In less than 24 hours my ex is already not agreeing with court order lol. She thinks now i have them every other weekend. i should drive 2 miles to drop 1st child off at a club then drive back 2 miles to drop 2nd child off at another club then return back to pick 1st child up and then back again to get 2nd child and think i am going to do that for the rest of my life. very controlling and already said i am not doing this. one club is football so will get our children to go to local team down road, current club her friends are there and would be hostile. 2nd club was started a week ago deliberately to be awkward and my youngest doesnt even know what club is other than its name. he has either been once or not at all
Thanks for the replies all & I'm sorry about the changes in text size. I have no idea what happened there.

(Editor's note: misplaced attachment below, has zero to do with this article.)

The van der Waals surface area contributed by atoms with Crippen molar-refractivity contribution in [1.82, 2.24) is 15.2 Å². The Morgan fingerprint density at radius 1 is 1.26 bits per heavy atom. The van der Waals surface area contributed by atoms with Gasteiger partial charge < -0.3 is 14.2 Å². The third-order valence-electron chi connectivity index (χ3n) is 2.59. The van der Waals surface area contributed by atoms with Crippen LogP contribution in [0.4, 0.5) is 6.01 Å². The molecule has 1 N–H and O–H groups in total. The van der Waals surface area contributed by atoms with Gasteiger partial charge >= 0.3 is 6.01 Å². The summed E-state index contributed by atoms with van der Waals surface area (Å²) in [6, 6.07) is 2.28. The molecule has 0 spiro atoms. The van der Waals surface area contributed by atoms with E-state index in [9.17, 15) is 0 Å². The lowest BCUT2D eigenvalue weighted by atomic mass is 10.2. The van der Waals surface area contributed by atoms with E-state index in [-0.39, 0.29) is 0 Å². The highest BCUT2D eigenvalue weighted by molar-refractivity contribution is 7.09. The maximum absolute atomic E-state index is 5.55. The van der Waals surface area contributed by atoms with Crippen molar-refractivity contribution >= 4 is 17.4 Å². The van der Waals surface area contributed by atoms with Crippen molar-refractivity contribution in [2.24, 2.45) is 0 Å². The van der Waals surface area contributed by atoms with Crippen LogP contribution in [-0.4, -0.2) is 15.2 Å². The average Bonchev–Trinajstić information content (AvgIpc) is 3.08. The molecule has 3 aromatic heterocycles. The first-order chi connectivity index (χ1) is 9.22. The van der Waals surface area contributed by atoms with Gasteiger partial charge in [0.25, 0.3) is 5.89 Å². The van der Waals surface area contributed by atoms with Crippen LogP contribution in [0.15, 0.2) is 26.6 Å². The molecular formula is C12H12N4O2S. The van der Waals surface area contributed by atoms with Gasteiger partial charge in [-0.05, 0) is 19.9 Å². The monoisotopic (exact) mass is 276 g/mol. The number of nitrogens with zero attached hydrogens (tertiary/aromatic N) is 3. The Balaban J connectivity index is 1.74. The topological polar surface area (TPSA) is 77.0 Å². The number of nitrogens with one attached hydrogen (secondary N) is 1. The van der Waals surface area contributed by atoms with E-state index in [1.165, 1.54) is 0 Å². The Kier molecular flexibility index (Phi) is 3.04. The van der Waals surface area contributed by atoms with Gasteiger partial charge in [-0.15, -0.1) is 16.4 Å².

All seems to be going well so far & I think court was the "wake up" she needed. I can't remember if it says ordered or agreed to but they got told that if either of them breaks it they can land in court / liable for a fine.

Hopefully the "dinosaurs" who don't think a father can look after a child as well as a mother are starting to decrease & we'll see a more balanced court system.
In terms of gender I think looking at the 2 parties as just "parents" not mother & father would be beneficial to that.

Warwickshire I'm sorry to hear your ex is being putting barriers up. I think for the football if in a team it's best to keep it up on the NRP time but for the other club it doesn't sound like your child wants to go so maybe don't go.

Users browsing this thread: 1 Guest(s)